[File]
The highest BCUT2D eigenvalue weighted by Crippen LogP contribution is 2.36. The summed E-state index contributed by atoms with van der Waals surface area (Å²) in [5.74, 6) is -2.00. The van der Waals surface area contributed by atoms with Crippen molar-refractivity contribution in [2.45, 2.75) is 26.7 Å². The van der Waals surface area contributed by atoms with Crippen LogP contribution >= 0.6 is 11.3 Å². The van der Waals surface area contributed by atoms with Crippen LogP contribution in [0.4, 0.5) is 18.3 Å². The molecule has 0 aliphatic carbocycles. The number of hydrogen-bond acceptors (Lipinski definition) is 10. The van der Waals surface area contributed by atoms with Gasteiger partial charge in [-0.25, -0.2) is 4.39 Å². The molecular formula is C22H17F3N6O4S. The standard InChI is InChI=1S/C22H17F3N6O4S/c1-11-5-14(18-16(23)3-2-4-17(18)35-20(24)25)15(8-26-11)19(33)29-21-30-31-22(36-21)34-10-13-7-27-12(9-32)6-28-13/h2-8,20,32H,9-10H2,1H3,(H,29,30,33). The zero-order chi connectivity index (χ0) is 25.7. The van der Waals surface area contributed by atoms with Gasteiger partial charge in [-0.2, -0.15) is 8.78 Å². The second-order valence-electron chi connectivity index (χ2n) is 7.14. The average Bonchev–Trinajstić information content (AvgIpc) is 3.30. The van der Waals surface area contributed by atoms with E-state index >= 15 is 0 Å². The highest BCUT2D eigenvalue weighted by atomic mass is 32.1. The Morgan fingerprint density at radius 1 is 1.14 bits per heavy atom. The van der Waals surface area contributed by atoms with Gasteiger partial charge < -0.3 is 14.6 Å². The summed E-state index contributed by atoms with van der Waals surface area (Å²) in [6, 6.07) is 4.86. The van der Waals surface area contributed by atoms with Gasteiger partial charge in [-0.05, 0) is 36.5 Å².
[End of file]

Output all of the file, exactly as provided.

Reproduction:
The highest BCUT2D eigenvalue weighted by Crippen LogP contribution is 2.36. The summed E-state index contributed by atoms with van der Waals surface area (Å²) in [5.74, 6) is -2.00. The van der Waals surface area contributed by atoms with Crippen molar-refractivity contribution in [2.45, 2.75) is 26.7 Å². The van der Waals surface area contributed by atoms with Crippen LogP contribution >= 0.6 is 11.3 Å². The van der Waals surface area contributed by atoms with Crippen LogP contribution in [0.4, 0.5) is 18.3 Å². The molecule has 0 aliphatic carbocycles. The number of hydrogen-bond acceptors (Lipinski definition) is 10. The van der Waals surface area contributed by atoms with Gasteiger partial charge in [-0.25, -0.2) is 4.39 Å². The molecular formula is C22H17F3N6O4S. The standard InChI is InChI=1S/C22H17F3N6O4S/c1-11-5-14(18-16(23)3-2-4-17(18)35-20(24)25)15(8-26-11)19(33)29-21-30-31-22(36-21)34-10-13-7-27-12(9-32)6-28-13/h2-8,20,32H,9-10H2,1H3,(H,29,30,33). The zero-order chi connectivity index (χ0) is 25.7. The van der Waals surface area contributed by atoms with Gasteiger partial charge in [-0.2, -0.15) is 8.78 Å². The second-order valence-electron chi connectivity index (χ2n) is 7.14. The average Bonchev–Trinajstić information content (AvgIpc) is 3.30. The van der Waals surface area contributed by atoms with E-state index >= 15 is 0 Å². The highest BCUT2D eigenvalue weighted by atomic mass is 32.1. The Morgan fingerprint density at radius 1 is 1.14 bits per heavy atom. The van der Waals surface area contributed by atoms with Gasteiger partial charge < -0.3 is 14.6 Å². The summed E-state index contributed by atoms with van der Waals surface area (Å²) in [6, 6.07) is 4.86. The van der Waals surface area contributed by atoms with Gasteiger partial charge in [-0.05, 0) is 36.5 Å².